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Philadelphia beverage tax hard to swallow

  • Jan 5, 2017 | Gail Cole

 Is the experience worth the extra tax?

As of January 1, 2017, soda and a bevy of other sweetened beverages sold in Philadelphia are subject to the Philadelphia Beverage Tax (PBT).

The tax is levied on the distribution rather than the sale of soda and other drinks, and it’s paid by distributors. Yet, since not passing it along in the form of higher prices would cut into profits, most distributors are increasing their prices to offset the cost. As a result, many retailers are raising their sticker prices, too.

Consumer reactions vary. Some are outraged by the higher cost of their favorite drinks; others are taking the price hike in stride. Some plan to drink more water, which is exempt from the tax, while others intend to buy their favorite sweet drinks outside of the city limits, where the tax doesn’t apply.

Who must register and remit the tax

The 1.5-cents-per-ounce tax is levied on the distribution of the sweetened beverages, syrups, and concentrates used to make sweetened beverages. Wholesale suppliers were required to register with the city by December 31, 2016, and the first tax return and payment is due on February 20, 2017.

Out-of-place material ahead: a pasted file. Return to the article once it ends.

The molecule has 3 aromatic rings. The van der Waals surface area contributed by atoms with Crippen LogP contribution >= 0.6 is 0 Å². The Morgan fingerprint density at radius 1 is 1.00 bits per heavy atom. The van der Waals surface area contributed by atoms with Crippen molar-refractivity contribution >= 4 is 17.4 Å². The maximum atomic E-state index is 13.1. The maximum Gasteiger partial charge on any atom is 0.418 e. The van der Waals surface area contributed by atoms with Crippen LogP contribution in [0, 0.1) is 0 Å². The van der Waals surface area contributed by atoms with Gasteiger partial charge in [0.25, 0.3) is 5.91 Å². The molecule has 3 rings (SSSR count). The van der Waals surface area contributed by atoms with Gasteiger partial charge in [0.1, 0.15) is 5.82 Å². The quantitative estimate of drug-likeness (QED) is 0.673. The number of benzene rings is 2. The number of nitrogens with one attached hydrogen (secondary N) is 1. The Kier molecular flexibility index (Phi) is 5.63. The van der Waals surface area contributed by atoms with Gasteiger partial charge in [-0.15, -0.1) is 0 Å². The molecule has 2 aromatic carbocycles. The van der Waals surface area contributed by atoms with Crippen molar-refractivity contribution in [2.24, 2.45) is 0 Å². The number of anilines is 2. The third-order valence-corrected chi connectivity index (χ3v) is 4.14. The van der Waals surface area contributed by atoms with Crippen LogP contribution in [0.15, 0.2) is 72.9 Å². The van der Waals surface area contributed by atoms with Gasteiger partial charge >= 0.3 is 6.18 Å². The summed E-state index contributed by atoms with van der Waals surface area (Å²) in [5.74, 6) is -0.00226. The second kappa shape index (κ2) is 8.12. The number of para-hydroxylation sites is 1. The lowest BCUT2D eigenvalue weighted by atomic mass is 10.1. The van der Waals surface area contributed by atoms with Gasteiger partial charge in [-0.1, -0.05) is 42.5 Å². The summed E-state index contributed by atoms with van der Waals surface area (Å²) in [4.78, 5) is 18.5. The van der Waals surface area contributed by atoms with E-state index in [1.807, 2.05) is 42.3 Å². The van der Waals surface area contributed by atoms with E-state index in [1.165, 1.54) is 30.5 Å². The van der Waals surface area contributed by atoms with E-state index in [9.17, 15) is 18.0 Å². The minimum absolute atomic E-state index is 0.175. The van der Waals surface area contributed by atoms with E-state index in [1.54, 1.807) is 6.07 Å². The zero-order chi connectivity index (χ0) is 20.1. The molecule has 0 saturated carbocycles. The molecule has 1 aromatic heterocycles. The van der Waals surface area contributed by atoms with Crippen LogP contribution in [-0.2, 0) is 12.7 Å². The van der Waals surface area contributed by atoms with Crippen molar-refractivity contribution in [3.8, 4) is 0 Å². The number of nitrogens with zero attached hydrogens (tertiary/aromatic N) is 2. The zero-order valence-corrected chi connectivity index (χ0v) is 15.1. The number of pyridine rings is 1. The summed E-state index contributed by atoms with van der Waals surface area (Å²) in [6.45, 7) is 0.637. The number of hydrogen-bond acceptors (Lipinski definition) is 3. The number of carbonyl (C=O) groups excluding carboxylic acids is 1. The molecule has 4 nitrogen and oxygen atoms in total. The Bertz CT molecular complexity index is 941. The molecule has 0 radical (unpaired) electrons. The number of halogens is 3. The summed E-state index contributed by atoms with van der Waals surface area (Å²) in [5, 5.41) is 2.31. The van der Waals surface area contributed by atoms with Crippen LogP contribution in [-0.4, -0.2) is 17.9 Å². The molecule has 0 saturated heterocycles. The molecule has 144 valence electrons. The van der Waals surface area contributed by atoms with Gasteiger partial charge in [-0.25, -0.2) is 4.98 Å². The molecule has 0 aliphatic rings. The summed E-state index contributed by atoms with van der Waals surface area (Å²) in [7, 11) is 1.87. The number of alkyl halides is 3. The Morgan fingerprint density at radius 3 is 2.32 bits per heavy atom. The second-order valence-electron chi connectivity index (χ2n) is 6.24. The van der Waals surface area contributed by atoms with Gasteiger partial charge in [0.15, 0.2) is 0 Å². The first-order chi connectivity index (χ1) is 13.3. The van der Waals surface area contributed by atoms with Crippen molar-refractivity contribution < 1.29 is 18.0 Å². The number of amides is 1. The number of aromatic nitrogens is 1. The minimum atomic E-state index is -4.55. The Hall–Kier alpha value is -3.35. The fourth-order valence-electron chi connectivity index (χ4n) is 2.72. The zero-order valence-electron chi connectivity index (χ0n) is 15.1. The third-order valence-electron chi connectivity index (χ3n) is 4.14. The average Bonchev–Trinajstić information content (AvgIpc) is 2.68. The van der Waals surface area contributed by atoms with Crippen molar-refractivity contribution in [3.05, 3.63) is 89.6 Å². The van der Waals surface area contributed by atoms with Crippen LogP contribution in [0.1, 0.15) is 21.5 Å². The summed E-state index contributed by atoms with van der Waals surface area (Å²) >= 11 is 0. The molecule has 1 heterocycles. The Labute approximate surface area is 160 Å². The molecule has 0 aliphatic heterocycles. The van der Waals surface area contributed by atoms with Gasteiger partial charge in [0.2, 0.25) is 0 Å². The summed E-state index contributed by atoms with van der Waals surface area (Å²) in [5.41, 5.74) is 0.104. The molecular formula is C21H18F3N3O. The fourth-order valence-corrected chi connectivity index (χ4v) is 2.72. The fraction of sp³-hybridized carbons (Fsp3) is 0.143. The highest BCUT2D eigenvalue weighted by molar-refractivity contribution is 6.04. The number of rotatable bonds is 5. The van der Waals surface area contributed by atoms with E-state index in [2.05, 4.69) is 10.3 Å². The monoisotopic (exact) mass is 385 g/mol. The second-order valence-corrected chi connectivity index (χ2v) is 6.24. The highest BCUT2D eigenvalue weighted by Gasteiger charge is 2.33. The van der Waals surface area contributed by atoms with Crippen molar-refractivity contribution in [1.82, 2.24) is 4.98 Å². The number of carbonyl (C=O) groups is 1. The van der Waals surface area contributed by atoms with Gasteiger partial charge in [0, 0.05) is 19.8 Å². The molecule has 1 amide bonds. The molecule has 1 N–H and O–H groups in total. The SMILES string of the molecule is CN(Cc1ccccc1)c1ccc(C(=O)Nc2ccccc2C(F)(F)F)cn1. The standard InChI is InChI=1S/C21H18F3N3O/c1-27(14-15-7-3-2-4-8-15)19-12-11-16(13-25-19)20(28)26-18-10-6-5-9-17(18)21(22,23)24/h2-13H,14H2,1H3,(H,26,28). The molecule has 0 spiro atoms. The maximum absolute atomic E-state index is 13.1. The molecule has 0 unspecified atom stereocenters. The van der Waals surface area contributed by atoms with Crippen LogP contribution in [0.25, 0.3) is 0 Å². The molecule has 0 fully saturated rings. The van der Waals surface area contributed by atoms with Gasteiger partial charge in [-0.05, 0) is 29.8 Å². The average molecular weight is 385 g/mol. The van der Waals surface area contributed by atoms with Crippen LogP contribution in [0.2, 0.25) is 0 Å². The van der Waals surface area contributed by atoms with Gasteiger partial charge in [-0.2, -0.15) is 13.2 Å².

However, since some dealers may not purchase all taxable beverages from a registered distributor, the city allows dealers to pay the tax themselves. Dealers who intend to do so must register as a “Special Dealer” with the city, and file returns and remit the PBT by the 20th of each month.

What is subject to the tax

The tax applies to energy drinks, nonalcoholic cocktail mixers, presweetened coffees and teas, soda, sports drinks, sweetened water, and any nonalcoholic sugar or artificially sweetened beverage that has any of the following ingredients:

  • Caloric sugar-based sweeteners such as beet sugar, glucose, high-fructose corn syrup, honey, maple syrup, sucrose, and certain sugars from concentrated fruit or vegetable juices (e.g., apple juice concentrate, date juice concentrate)
  • Any sugar substitute or nonnutritive sweetener that causes humans to perceive sweetness in the absence of sugar, such as aspartame, saccharin, stevia, and sucralose
  • Any nonalcoholic syrup or other concentrate that’s intended to be used in the preparation of a beverage that lists any of the above as an ingredient

See FAQs for consumers, dealers, and distributors and the PBT regulations for additional information.

Philadelphia’s so-called soda tax was challenged by the beverage industry, but the case was dismissed in its entirety shortly before the tax took effect. For now, at least, the tax stands. However, the deep-pocketed beverage industry has already filed an appeal, and a lengthy legal battle would be challenging for the city to fund. Fortunately for Mayor Jim Kenney, the Houston-based Laura and John Arnold Foundation has gifted the city $500,000 for its legal defense of the soda tax.

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Sales tax rates, rules, and regulations change frequently. Although we hope you'll find this information helpful, this blog is for informational purposes only and does not provide legal or tax advice.
Gail Cole
Avalara Author
Gail Cole
Gail Cole
Avalara Author Gail Cole
Gail began researching and writing about sales tax in 2012 and has been fascinated with it ever since. She has a penchant for uncovering unusual tax facts, and endeavors to make complex sales tax laws more digestible for both experts and laypeople.